Niels Högel was already serving a life sentence for the murder of six people when the police started an investigation and found evidence of closer to 100 murders (although some think the number could really be closer to 300). He has since been dubbed Germany’s worst post-war serial killer and one of the most prolific in the world. He was also a nurse nicknamed ‘lifesaver Rambo’ by his colleagues and his victims were the people in his care.
Högel injected his patients with cardiovascular medication, which would induce cardiac arrest. He would then resuscitate them. It’s thought he did so to impress his colleagues by showing off his skills. However, many didn’t survive.
In 2005, he was caught injecting a 63-year-old patient and was arrested. It was only while he was on trial for the murder that other patients’ relatives came forward to accuse him. His victims ranged in age from 34 to 96.
Högel apologised in court but witnesses and experts have questioned his sincerity. Psychologists determined he had a 'severe narcissistic disorder' and one expert witness noticed an absence of guilt and shame. But as with all angel of mercy or death cases, there’s the question of why a medical professional, whose duty it is to help the vulnerable, would intentionally harm them? Högel’s case wasn’t unique. The British nurse Benjamin Geen was not only found guilty of murdering two of his patients, but he used the same methods as Högel: injecting patients in order to resuscitate them.
Of healthcare serial killers, a study showed that 86% are nurses.
We don’t like to think that the people that are put in place to care for us at our most vulnerable—the doctors, nurses and other medical professionals—are also the ones that could willingly commit murder. But the scary truth is that there are numerous instances of this happening. In a number of cases, these killers were able to commit several murders before they were implicated because the deaths weren’t questioned. Of healthcare serial killers, a study showed that 86% are nurses.
Beverley Allit, one of the UK’s most infamous female serial killers, was one of them. In the early 90s, Allit worked on the maternity and children wards at a hospital in Lincolnshire. While she was there, she murdered four children in her care by injecting them with insulin. She tried to kill another nine. Her youngest victim was seven weeks, her oldest 11 years old. The parents of one of them, Becky Phillips, were so grateful to Allit for her care that they asked her to be the godmother of Becky’s twin sister, Katie. Allit then injected Katie with overdoses of insulin and potassium, which left her with brain damage, partial blindness and partial paralysis. Allitt was diagnosed with Munchausen syndrome by proxy.
In 2018, news of a similar case broke after Cheshire police started investigating 17 infant deaths that occurred between 2015 and 2016 in a Chester hospital. A nurse, Lucy Letby, was rearrested earlier this year, having been detained and questioned by police last year.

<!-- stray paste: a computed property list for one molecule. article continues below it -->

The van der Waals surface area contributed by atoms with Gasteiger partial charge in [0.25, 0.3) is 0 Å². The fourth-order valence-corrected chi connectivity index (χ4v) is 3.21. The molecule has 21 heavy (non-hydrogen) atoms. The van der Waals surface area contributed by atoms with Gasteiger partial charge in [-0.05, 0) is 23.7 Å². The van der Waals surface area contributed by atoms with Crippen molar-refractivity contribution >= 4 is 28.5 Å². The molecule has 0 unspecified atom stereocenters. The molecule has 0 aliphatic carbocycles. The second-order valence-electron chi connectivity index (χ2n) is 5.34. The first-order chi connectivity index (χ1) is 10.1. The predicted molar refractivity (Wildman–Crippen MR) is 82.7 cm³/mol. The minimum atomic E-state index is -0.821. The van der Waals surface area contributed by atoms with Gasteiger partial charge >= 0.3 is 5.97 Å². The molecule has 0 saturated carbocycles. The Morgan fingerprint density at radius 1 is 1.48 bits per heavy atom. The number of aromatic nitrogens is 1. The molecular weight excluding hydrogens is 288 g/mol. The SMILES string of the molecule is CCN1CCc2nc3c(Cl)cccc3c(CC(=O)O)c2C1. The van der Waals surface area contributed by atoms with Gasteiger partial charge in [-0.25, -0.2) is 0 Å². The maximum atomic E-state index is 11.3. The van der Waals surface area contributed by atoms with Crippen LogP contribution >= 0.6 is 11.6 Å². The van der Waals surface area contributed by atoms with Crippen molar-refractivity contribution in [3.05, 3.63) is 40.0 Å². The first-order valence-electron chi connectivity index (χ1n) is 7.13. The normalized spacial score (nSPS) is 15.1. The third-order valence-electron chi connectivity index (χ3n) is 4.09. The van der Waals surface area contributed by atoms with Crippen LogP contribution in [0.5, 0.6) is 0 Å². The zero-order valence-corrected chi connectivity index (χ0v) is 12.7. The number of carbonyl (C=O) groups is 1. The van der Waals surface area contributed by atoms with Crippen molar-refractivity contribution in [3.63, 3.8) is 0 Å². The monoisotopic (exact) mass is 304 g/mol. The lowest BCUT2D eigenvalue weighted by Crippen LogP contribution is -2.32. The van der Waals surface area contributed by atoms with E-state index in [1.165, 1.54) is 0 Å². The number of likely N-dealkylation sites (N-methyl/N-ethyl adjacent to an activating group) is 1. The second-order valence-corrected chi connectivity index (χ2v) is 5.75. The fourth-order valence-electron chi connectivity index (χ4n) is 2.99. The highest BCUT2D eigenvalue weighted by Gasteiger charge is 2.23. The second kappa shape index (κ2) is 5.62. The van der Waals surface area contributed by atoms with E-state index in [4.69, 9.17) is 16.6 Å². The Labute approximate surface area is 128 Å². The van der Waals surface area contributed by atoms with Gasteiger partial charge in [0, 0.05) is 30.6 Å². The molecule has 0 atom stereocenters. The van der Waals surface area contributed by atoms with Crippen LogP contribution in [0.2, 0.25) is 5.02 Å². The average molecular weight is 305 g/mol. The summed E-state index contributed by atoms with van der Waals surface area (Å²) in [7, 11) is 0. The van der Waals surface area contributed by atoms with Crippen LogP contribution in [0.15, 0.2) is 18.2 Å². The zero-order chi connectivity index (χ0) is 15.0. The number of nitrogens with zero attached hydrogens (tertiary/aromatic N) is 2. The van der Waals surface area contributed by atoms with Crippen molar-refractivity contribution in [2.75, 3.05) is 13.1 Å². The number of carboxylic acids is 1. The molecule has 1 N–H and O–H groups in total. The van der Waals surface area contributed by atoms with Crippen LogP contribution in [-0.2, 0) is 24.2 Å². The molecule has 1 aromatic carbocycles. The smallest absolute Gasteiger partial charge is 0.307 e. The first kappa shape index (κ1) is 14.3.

Unfortunately, there are no clear answers as to why these types of killers exist or what exactly drives a medical professional to abuse their role, though killers like Högel and Geen seemed to be motivated by a hero complex. We don’t even know whether the career choice is informed by their urges or if the desire to do harm is something that develops over time.
A career as a medical professional—a job that often requires years of training and to swear an oath to do no harm—can seem like an antithetical choice for those that go on to kill. But their profession can play into their crimes. Not only do they have a position of trust that they are able to exploit, but they have access to potential victims whom they have power over, as well as the drugs they often use to carry out their crimes.
Speaking to the BBC, professor of forensic psychology Katherine Ramsland said that very few healthcare serial killers enter the profession for that purpose, but are turned into killers. Professor of Criminology at Birmingham City University, Elizabeth Yardley, on the other hand, argued that it can be a combination of both cases: those who chose their profession for the access and those that began deliberately harming their patients while already working in healthcare.
For the latter, one of the motivations to kill could be drawn from a sense of ‘mercy’: a wish to end the suffering of those they see as beyond help (whether this is the case or not). The American serial killer Donald Harvey quoted this as the reason behind the murders he committed. Harvey worked at a hospital as an orderly and is thought to have killed between 37 and 57 people (although he claimed 87). He described himself as an angel of death and said he did it to save his victims from suffering. His methods ranged from turning off ventilators and poisoning, to injecting patients with fluids tainted with HIV and putting a coat hanger into a catheter. When his attorney was asked why Harvey committed the crimes, he allegedly answered, “Because he could.”
That admission can also give a clue for another motivation for healthcare serial killers: power. Harvey himself admitted at trial he played God and it’s thought that control is one of the main motivators for others, as well. Prosecution at the trial of Welsh nurse Barbara Salisbury spoke of her “desire for control” after she tried trying to murder two elderly patients in 2002 in an attempt to free up hospital beds during a bedblocking crisis. She helped those she could and accelerated the deaths of those that weren’t going to survive, making the decision over the fates herself.
Though we may not know enough about healthcare serial killers’ motivations, experts are now aware of the warning signs to watch for. Hopefully, this will help people notice red flags before killers like Allit and Högel are able to go too far.